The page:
On-demand Webinar

So your RTO failed, now what?

May 3, 2024

Sam Raymond, VP of Sales, was recently joined by Corinne Murray, leading workplace strategist, as part of our webinar series where we discuss workplace challenges and the future of work with some of the sector's leading voices. This session focused on RTO policies and was inspired by Corinne’s recent work with Brian Elliot; ‘So your RTO failed, what now?’. 

We review the key highlights below but recommend watching the replay to gain the insights, recommendations and company examples first hand.

So your RTO failed, on-demand webinar replay button

Flaws of the current RTO approach

The return to office movement focuses on optimizing real estate rather than empowering teams. As highlighted by Corinne:

"Return to office solves a space problem or a real estate problem and not a work problem."

This real estate-centric approach overlooks the diverse needs of different teams and how work is actually getting done.

Imposing uniform return to office mandates is at odds with research showing the benefits of empowering managers to create customized “team agreements” as championed by Brian Elliott. Rather than a one-size-fits-all policy, companies should enable leaders to tailor agreements based on their teams' unique dynamics and preferences.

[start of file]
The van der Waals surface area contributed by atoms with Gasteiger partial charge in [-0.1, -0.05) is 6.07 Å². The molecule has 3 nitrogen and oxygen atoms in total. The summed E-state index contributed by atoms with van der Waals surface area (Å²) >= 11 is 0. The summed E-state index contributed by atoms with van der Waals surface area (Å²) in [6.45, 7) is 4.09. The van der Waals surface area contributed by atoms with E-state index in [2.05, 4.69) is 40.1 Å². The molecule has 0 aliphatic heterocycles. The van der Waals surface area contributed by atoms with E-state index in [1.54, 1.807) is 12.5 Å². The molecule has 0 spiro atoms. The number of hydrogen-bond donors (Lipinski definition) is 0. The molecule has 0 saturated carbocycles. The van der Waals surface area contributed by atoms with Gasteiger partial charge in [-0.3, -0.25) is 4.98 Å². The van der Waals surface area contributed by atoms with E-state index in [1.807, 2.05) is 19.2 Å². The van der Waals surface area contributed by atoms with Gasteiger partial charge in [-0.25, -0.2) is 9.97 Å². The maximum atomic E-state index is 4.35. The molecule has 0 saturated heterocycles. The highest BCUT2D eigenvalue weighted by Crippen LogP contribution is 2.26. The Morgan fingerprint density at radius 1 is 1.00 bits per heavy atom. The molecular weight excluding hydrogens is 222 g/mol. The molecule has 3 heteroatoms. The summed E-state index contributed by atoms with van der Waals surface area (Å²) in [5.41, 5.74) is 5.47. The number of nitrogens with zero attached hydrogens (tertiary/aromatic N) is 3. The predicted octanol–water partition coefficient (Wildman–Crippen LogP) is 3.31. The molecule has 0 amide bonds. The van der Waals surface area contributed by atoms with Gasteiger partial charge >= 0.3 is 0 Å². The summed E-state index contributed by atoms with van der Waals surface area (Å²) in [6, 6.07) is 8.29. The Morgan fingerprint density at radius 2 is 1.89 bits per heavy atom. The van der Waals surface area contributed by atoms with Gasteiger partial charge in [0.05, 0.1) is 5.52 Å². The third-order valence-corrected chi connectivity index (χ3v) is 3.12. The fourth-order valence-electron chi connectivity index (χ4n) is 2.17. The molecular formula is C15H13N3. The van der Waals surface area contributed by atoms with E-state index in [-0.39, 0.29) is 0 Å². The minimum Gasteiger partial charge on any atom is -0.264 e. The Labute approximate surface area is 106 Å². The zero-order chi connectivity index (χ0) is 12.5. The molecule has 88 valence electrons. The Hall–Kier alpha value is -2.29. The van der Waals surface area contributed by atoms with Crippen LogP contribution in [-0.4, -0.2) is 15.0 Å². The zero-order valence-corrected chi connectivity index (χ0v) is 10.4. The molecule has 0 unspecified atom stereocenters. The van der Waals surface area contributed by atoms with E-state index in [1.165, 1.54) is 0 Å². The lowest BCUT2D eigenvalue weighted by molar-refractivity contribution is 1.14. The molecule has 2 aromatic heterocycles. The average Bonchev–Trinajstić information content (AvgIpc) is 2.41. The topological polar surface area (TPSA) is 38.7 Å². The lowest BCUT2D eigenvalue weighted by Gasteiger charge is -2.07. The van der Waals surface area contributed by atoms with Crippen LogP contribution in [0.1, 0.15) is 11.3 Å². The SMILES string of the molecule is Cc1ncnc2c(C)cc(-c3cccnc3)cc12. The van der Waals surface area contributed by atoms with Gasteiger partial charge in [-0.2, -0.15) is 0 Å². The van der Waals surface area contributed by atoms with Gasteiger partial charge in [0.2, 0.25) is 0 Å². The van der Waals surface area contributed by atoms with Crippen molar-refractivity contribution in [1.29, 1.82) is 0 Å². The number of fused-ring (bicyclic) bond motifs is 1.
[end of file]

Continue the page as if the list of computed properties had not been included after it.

Leverage an activity-based working model

The activity-based working model is not new, originating in the 1980’s from American architect Robert Luchetti. However, it is now being reviewed with the lens of remote work by innovative organizations with distributed teams. In the webinar, Corinne highlighted the importance of recognizing that employees engage in four key types of work activities:

“individual focused tasks, asynchronous collaboration, synchronous collaboration, and socializing”

Rather than assigning employees a single desk, activity-based working provides a variety of environments suited for each work mode. For example, quiet zones for heads-down work, meeting rooms for collaboration, and casual spaces for social interactions. 

Implementing activity-based working can pose challenges, especially for large companies. As Corinne points out:

"When you're at a big company and everyone is doing those different things, at different times, it's hard to collaborate in the moment" 

RTO’s can focus on getting bodies in the room and forget that this time together might not be meaningful, as all the parties are focused on tasks. As Corinne said:

“The bodies are there, but the experience is on the screen”